"This fund is financed by OHV users for OHV users," said Mr. Cranton. "Members of the ministerial advisory committee have carefully scrutinized the applications to help ensure that these users are getting the best possible value for their money. We are very pleased with the caliber of this first group of projects."
Sixty per cent of the approved projects will develop and upgrade trails managed by multi-use organizations, 28 per cent will go towards trails managed by snowmobile clubs and 11 per cent for trails managed by all-terrain vehicle clubs.
Mr. Cranton said the advisory committee is looking forward to receiving more applications for funding as groups become more familiar with the process. The next deadline for applications will be in early 2008.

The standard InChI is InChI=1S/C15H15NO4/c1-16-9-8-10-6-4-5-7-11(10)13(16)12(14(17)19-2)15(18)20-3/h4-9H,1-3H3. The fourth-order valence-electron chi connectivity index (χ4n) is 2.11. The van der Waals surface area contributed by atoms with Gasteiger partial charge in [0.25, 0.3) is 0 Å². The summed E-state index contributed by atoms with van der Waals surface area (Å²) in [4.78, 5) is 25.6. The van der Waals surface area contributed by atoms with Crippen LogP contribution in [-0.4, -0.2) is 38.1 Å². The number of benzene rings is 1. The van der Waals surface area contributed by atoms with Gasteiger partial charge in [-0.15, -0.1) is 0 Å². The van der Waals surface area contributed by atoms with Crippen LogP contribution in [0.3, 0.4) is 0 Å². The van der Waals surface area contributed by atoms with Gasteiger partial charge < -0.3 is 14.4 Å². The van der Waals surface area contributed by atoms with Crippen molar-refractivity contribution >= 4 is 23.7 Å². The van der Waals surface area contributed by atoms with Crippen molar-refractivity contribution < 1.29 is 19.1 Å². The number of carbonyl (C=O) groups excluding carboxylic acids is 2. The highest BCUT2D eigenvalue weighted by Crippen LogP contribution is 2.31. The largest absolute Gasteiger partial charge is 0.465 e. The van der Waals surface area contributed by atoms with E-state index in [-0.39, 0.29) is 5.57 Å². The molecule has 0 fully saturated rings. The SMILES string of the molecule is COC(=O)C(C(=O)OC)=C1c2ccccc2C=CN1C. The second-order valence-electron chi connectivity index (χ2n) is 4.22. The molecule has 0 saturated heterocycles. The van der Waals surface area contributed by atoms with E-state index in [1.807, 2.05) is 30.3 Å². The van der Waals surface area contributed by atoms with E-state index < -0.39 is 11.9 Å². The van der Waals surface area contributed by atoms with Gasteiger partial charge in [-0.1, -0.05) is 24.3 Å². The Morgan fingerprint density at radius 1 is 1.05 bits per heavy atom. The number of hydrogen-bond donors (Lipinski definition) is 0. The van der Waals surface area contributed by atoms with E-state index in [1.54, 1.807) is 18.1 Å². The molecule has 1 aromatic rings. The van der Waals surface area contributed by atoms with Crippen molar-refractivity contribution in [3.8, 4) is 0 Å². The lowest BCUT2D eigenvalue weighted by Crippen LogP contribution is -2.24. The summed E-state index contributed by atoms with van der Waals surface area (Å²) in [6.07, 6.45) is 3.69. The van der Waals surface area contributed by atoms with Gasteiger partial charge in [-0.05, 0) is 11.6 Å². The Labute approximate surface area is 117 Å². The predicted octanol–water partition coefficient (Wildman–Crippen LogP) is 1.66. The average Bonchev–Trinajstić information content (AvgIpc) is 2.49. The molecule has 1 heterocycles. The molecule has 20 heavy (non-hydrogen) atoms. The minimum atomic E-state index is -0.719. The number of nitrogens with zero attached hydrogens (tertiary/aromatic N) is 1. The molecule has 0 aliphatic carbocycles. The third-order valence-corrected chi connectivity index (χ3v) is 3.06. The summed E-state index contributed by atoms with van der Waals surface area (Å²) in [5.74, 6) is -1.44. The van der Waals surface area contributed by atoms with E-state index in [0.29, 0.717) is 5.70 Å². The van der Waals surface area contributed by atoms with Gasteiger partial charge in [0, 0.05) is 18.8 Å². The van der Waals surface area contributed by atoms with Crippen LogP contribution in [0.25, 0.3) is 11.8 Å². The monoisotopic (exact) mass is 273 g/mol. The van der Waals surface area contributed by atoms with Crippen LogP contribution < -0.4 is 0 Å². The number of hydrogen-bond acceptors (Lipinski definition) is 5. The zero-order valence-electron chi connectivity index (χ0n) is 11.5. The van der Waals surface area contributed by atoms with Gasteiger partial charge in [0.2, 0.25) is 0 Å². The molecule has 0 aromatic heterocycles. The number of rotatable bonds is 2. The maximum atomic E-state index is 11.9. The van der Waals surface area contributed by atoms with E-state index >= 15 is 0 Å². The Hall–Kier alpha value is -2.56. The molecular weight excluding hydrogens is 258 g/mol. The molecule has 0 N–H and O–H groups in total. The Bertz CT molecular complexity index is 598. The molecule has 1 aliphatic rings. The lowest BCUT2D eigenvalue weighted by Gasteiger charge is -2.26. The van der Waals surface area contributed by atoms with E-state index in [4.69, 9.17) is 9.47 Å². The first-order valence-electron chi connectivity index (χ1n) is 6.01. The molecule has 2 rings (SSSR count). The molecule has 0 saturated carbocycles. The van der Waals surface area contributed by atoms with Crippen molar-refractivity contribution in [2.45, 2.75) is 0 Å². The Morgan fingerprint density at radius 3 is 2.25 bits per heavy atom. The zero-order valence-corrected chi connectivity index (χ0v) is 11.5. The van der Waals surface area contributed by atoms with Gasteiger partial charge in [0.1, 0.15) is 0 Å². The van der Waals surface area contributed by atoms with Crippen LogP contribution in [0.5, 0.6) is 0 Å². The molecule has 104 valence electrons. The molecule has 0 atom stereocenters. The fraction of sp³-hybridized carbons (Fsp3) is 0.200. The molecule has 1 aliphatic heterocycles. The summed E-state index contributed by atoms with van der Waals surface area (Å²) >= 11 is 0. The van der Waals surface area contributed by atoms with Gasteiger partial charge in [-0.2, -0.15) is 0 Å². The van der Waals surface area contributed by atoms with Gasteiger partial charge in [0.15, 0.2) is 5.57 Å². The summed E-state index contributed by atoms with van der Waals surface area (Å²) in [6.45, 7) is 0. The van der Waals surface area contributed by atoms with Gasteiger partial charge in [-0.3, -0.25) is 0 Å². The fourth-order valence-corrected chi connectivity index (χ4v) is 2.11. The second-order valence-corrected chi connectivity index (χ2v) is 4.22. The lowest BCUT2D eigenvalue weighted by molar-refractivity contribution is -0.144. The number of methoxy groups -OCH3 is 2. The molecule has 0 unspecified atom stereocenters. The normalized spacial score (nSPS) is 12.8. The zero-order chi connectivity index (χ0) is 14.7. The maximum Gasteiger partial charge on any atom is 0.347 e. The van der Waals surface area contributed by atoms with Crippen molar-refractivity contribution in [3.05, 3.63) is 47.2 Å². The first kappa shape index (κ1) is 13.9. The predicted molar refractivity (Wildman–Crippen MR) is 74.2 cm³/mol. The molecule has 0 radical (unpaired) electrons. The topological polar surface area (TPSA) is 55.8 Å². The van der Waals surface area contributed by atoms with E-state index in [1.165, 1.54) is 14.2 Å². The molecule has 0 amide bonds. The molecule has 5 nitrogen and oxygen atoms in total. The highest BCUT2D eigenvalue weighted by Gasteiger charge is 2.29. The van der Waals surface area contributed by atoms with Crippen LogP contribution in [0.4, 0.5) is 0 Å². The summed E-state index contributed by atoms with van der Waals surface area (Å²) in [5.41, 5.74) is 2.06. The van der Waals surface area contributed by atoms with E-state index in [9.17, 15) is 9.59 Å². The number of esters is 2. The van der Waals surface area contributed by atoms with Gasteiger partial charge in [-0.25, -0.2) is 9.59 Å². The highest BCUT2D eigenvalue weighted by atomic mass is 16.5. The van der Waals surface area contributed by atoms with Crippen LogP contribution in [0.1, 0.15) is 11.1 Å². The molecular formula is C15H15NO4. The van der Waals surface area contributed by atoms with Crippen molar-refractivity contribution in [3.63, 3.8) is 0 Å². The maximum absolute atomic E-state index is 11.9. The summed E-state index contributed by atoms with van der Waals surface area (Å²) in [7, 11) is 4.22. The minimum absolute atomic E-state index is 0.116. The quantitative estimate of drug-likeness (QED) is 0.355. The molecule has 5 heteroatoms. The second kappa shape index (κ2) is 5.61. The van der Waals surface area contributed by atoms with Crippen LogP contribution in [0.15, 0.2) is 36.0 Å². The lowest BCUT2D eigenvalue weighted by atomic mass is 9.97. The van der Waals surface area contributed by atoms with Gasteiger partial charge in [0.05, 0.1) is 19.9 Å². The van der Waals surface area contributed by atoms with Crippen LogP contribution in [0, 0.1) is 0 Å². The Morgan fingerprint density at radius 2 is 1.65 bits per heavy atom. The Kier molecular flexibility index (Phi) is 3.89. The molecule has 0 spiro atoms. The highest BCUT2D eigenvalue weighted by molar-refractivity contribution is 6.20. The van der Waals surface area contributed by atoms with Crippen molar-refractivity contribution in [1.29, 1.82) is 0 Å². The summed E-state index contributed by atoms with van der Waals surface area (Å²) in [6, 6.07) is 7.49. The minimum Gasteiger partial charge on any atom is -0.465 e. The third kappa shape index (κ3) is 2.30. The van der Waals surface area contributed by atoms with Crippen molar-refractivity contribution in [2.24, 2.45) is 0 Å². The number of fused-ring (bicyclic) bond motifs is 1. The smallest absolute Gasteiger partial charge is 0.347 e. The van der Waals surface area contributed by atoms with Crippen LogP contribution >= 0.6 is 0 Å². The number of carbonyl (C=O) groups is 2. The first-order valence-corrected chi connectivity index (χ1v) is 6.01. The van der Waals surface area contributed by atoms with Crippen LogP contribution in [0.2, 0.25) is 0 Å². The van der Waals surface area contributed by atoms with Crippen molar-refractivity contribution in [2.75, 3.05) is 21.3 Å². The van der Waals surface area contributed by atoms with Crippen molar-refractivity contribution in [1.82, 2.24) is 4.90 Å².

"The Off-highway Vehicle Infrastructure Fund provides groups with real opportunity to improve trails in their communities. Sharing development costs in this way will help ensure that off-highway riders in Nova Scotia have safe and appropriate places to ride for years to come."
For information on trail-development financing and applications for future OHV Infrastructure Fund trail development, see the website at www.gov.ns.ca/natr/ohv/fund.asp
FOR BROADCAST USE:
Off-highway vehicle (OHV) operators will soon have access to
365 kilometres of new or upgraded snowmobile, all-terrain and
multi-use trails across Nova Scotia, thanks to funding from the
Off-highway Infrastructure Fund.
Natural Resources Minister David Morse and Health Promotion
and Protection Minister Barry Barnet have approved nearly 581-
thousand dollars from the infrastructure fund for the 22 trail-
The Off-highway Vehicle Ministerial Advisory Committee
oversees selection of the trail projects.
The Off-highway Infrastructure Fund is financed by OHV